So there’s still outside. COVID-19 doesn’t seem to just be floating around in open air without being fairly close to someone. A lot of us are still in a spot where we can do some active things outside of the house or even sit on the porch and get some air. Exercise (as much as just taking a walk) does things to our brain that help us to feel a little better. This is a reason that I offer Walk & Talk therapy, under normal circumstances. Take a casual stroll, go for a run, play basketball in the driveway, whatever. Exercise and the outdoors don’t fix all the problems, but those things can help at least a little. But you can go outside. It’s there. Obviously, as of March 23 at 1:00 pm CDT (right now) we’re still recommended to stay 6 feet or more away from people. But I just went for a walk with my dog, and I was able to do that easily.
Full night’s sleep. Naps. Meditation. All of those kinds of rest. COVID-19 can’t take our free time to relax and recover, right? Your teen suddenly has time for this. Needed rest helps reduce things like irritability, outbursts, anxiety, and depressed mood. We think more clearly and reasonably. As long as they’re not sleeping 16 hours per day, let them rest. Most teens need around 10 hours of sleep per day, anyway. Trying to keep some kind of regular sleep cycle is still important, though.
Bonus tip: Pet a dog.
I add this as a bonus, because I know that not everyone has a dog. But if you do, pet them. There is a lot of hard science that says petting a dog makes things happen in your brain that cause you to feel better. This is a go-to for me when I’m not feeling so great emotionally (you know, because counselors aren’t immune to feeling down, worrying, etc.). Like exercise, it doesn’t fix all of your problems. But it’s something to take your time, make cool things happen in your brain, and your dog is going to love it. You don’t have to stop at petting your dog. You can talk to them, too. Edge has been a great listener for me before.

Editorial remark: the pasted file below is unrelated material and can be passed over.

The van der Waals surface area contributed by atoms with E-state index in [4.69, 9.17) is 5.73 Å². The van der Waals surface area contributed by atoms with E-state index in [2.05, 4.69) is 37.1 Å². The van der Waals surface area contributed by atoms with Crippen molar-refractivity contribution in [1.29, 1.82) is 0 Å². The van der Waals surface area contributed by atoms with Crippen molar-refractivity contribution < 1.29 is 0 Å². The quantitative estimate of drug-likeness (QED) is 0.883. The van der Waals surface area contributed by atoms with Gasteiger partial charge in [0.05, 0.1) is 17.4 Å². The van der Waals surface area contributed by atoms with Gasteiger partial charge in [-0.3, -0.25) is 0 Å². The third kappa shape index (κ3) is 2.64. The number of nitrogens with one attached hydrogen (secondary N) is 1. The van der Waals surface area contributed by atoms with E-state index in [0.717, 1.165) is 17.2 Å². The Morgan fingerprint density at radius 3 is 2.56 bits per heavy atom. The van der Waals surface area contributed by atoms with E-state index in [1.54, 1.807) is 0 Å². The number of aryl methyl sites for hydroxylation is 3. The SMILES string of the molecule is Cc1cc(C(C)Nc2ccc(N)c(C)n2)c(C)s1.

Ultimately, take care of each other.
No matter what happens, we still need to be kind to each other. That will have a positive impact on everyone. I saw a sign one time that said “Be the person your dog thinks you are.” I would argue that you’re already that person, but it would be great for you to be that person toward others right now. It’ll be best for everyone. You’ll probably feel better, too.
Begin Counseling for COVID-19 Related Anxiety and Adjustment in Franklin.
Even in a world where we’re encouraged to stay home, your teen doesn’t have to live with overworrying, searching for control and perfection, or constant stress. We are still offering online counseling on our regular schedule. Just a few days ago, I was on Channel 2 WKRN to speak about the move to online therapy so that we can continuing helping people through this uncertain time. Counseling can help teens to feel more confident, comfortable, and improve their ability to handle stress. Our counseling office is located in Cool Springs – Franklin. Edge and I specialize in working with teens and young adults struggling with anxiety and self-worth. To start your counseling journey, follow these simple steps: